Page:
|25 Oct 2013||11:00am - 3:00pm||SG2, Alison Richard Building|
Marianne Maeckelbergh (Leiden), Anne Alexander (Cambridge, Digital Humanities Network) and Sian Lazar (Cambridge, Social Anthropology) lead a workshop for graduate students and researchers studying social movements in online environments.
Over the past two decades the use of networked digital technology has become part and parcel of social movement organizing for many, perhaps most, movements. Especially in the last five years, with the rise of mobile networked devices, the presence of these technologies in the very organizational structures of social movements has become essential to an analysis of political mobilization and social change. But how can we analyse the impact of these technologies? How can the use of digital technology be understood as part of a broader organizational process that takes place simultaneously online and offline, here and everywhere?
Where can the researcher position herself to be able to follow people, things, ideas, actions from the streets, homes, bars, meeting rooms to the tweets, Facebook posts, Titanpads, blogs, forums and visuals that are circulated across vast distances? How can researchers contextualize information in/from the virtual sphere? How can we understand the ways social movement actors contextualize and give meaning this information? Given that streets and bytes don’t map onto each other perfectly, and have very different spatial logics, how can we keep track of both at once?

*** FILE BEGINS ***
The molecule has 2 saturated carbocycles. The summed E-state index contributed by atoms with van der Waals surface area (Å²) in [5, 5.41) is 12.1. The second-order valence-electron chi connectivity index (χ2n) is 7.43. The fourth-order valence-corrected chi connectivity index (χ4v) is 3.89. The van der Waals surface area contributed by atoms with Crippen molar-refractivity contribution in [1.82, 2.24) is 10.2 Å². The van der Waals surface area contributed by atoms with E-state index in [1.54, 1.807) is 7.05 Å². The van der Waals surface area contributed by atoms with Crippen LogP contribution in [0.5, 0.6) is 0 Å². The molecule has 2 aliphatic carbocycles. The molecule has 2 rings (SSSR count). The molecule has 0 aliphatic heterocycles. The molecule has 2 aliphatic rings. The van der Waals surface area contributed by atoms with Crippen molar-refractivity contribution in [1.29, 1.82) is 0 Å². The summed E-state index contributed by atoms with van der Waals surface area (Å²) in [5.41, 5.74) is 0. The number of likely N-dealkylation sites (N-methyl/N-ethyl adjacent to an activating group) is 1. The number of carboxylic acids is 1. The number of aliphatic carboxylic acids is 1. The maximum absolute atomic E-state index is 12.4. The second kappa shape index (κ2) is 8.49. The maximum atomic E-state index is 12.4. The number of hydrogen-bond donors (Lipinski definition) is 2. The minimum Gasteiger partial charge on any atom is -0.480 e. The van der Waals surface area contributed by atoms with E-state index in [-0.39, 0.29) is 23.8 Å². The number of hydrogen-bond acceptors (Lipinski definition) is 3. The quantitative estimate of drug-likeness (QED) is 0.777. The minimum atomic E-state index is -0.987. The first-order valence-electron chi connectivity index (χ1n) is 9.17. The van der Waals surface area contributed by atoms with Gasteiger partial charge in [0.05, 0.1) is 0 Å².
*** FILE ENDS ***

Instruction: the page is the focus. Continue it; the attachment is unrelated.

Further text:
Observing the digital traces left by social movements in online environments can yield rich insights for researchers. Yet, as this workshop will explore, this research process can also create risks and pose challenges both for researchers and social movement participants.
The workshop will cover the following interconnected themes:
• Establishing trust and credibility
• Drawing the boundaries between private and public
• Identity, anonymity and visibility
• The relationship between ‘online’ and ‘offline’
• Researchers, their “subjects” and the challenge of consent
We will ask whether working in online environments requires researchers to develop new methods and practices, or whether the methodological and ethical frameworks which guided scholarship in the pre-Internet era simply need adapting to fit the needs of digital research.
Attendance is free and open to graduate students and staff at the University of Cambridge, but places are limited. Participants will be asked to contribute a short description of their research topic and methods, as well as a methodological or ethical question or problem they would like discuss to during the second session of the workshop.
This event is now full. To register for the waiting list please email Michelle Maciejewska.
How to book: Use the online booking form on the righthand side of the page to reserve a place and in addition please send description of your research methods and the problem or question you would like to share with the workshop (no more than 1 page long) to Dr Anne Alexander, Cambridge Digital Humanities Network (raa43 @ cam.ac.uk).